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Indiana Hardwoods Assessment Shows Room For Growth, Concerns Environmentalists

By Samantha Horton, IPB News | Published on in Agriculture
A stack of wood sits in the Yellowwood State Forest where logging is taking place. (WFIU/WTIU)
A stack of wood sits in the Yellowwood State Forest where logging is taking place. (WFIU/WTIU)

A recent survey commissioned in part by Indiana’s logging industry and its allies cites what it says is a $10 billion impact on the state’s economy. The study highlights an increase in both the state’s timber acreage and yearly harvest over the last 50 plus years and says the state should continue those trends, but environmental groups worry about the study’s advice for expanding production.

Indiana Hardwood Lumbermen’s Association executive director Ray Moistner says Indiana has untapped potential.

“The hardwood industry for years and years has been one of the best-kept economic secrets in the State of Indiana,” says Moistner. “And sometimes people want to look at you sideways when you tell them that hardwoods are the state’s largest sector of the agricultural economy; bigger than corn, soybeans, pork and poultry all combined. And a large part of that is due to the vertical integration of the industry.”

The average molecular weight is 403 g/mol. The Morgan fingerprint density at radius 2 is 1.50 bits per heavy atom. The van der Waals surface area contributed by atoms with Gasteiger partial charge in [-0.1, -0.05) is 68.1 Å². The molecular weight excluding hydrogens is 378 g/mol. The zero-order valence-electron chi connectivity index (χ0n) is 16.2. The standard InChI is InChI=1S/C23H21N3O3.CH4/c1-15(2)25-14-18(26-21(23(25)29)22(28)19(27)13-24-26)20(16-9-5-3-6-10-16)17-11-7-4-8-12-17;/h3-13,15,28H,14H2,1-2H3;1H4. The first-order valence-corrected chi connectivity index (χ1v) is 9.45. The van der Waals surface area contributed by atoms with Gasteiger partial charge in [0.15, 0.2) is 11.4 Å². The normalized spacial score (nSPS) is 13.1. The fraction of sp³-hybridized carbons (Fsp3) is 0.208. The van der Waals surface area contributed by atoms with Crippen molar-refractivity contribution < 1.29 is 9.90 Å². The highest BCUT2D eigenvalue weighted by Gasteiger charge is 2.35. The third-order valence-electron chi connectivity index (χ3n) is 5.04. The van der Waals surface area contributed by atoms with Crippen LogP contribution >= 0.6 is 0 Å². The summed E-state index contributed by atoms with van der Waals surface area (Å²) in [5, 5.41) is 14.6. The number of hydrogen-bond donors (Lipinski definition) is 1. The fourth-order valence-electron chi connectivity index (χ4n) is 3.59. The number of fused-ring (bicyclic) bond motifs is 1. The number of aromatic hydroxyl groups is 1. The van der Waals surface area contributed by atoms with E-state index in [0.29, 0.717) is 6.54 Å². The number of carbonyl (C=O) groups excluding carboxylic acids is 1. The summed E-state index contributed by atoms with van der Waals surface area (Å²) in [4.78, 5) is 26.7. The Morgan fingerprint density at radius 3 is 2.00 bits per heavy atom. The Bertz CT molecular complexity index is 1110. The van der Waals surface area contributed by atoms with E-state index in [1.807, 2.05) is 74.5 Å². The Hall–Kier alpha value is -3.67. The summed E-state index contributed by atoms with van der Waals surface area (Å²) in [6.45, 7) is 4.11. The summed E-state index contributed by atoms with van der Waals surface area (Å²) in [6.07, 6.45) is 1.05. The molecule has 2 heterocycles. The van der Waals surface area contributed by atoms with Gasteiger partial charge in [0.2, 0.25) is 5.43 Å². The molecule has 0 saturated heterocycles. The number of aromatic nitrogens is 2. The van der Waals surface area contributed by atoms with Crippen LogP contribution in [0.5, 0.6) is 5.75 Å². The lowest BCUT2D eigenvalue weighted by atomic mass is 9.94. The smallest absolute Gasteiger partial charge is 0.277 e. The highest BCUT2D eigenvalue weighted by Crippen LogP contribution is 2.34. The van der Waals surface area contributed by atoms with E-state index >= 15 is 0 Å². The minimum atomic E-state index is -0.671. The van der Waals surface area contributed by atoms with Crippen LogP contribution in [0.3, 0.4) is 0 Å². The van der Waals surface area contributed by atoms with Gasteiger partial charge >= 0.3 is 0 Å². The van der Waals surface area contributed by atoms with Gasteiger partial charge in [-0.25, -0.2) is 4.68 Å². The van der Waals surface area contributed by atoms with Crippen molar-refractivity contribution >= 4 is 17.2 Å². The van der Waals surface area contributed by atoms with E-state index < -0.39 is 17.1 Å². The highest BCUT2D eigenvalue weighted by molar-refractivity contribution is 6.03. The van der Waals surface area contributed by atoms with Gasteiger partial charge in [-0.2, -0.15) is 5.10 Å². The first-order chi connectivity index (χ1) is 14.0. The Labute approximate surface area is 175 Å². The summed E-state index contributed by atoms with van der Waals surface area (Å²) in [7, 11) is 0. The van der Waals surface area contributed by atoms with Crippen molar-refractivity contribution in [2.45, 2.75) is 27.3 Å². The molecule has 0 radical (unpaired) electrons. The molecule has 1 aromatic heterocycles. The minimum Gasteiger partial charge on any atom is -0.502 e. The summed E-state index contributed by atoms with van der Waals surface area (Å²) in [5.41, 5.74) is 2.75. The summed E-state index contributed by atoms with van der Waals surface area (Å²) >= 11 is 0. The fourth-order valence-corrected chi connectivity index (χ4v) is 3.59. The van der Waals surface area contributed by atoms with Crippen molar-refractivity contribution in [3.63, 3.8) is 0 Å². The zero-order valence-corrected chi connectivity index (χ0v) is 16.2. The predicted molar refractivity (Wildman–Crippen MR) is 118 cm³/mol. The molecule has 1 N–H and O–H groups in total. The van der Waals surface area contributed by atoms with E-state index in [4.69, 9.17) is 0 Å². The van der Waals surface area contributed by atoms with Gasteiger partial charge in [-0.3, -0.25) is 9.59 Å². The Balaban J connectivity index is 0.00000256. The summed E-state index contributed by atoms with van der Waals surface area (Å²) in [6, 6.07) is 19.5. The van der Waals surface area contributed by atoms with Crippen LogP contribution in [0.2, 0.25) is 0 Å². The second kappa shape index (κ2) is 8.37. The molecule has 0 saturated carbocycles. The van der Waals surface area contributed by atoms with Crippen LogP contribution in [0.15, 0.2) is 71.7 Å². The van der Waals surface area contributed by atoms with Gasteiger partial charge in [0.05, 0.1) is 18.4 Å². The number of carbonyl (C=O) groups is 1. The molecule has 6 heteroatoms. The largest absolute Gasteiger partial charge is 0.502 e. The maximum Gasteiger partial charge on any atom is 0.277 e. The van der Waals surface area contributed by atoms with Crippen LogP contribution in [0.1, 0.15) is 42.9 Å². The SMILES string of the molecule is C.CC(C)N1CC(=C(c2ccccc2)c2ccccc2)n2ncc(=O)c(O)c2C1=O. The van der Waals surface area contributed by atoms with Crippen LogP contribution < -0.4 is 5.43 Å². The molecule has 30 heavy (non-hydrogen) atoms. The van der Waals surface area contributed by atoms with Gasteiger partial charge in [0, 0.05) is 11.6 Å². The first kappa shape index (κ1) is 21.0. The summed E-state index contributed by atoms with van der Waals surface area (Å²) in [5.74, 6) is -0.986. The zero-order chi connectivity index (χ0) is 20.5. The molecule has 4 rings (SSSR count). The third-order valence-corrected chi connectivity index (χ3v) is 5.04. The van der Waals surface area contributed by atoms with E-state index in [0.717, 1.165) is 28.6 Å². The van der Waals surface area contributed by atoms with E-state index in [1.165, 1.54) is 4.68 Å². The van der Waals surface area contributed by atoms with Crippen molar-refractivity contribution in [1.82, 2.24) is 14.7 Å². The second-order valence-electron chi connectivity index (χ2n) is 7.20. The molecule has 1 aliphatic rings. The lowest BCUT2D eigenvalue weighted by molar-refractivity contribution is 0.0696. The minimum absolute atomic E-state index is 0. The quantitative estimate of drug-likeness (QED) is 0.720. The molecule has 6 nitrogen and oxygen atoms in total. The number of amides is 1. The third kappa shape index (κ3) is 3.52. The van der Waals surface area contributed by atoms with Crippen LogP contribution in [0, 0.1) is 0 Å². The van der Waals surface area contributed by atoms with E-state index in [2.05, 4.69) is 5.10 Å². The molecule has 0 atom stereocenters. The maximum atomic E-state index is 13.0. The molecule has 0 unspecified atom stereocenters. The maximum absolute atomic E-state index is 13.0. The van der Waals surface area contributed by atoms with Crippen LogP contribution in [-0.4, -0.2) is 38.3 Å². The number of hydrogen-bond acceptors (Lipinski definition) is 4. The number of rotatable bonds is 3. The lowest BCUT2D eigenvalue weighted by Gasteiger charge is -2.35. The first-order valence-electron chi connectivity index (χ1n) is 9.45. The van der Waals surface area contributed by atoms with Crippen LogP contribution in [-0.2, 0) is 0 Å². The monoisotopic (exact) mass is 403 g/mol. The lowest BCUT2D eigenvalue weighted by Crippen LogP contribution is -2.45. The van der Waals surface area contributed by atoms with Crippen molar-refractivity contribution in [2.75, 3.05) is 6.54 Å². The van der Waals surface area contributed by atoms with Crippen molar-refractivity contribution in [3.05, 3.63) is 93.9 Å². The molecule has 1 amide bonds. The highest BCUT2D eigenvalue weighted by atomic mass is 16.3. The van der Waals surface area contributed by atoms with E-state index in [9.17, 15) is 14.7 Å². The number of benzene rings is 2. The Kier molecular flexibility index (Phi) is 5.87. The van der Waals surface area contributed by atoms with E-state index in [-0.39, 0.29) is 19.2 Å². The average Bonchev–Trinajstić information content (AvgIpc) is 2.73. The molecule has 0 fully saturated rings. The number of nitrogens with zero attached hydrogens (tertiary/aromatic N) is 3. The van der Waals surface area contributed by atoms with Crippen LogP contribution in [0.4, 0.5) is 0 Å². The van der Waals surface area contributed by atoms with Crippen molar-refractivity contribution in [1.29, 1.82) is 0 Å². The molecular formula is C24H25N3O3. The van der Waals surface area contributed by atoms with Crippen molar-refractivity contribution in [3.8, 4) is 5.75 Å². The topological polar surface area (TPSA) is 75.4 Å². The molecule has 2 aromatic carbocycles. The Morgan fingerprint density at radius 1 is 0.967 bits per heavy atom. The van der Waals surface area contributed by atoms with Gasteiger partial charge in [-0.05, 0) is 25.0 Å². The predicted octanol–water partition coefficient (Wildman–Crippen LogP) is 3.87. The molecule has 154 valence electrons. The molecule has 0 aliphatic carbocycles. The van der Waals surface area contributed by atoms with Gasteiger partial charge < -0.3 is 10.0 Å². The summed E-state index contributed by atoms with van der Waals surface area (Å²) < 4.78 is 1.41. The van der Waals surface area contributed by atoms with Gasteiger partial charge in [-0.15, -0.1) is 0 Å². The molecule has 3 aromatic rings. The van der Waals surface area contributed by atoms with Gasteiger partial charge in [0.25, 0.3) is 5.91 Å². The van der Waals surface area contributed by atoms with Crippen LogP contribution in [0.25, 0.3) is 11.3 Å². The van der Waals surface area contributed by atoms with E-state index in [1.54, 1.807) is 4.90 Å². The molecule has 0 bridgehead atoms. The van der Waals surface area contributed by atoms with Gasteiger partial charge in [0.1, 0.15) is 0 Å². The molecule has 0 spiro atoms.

The Hardwood Assessment, commissioned in part by the state’s loggers, says that while the state already has more than 3,000 active businesses related to the lumber industry, there is still room to grow.

But Indiana Forest Alliance conservation director Rae Schnapp says the state needs time to renew previously-harvested old-growth forests, which is less likely to happen if logging is increased. She’d like to see more avenues for combatting what her group sees as the negative environmental consequences of harvesting trees.

“Many of our cities have committed to being carbon neutral and the only way they’re going to be able to do that is to buy carbon offsets,” says Schnapp. “But right now there are no carbon offsets to be had in Indiana.”

She says apart from the environmental loss of trees, cutting down more would hurt tourism.

“So we think that there is huge potential for expanding on the recreational uses of our state forests and generating revenue from them,” says Schnapp.

Moistner contends families operating hardwood businesses are some of the best stewards to the land, and environmental groups need not worry.

“It’s in nobody’s best interest to cut down the forest to the point where they’re not sustainable,” he says. “What family business would put themselves out of business by overcutting or not taking care of a forest?”

Schnapp says her organization is preparing a report on the economic value of preserving forests instead of harvesting lumber.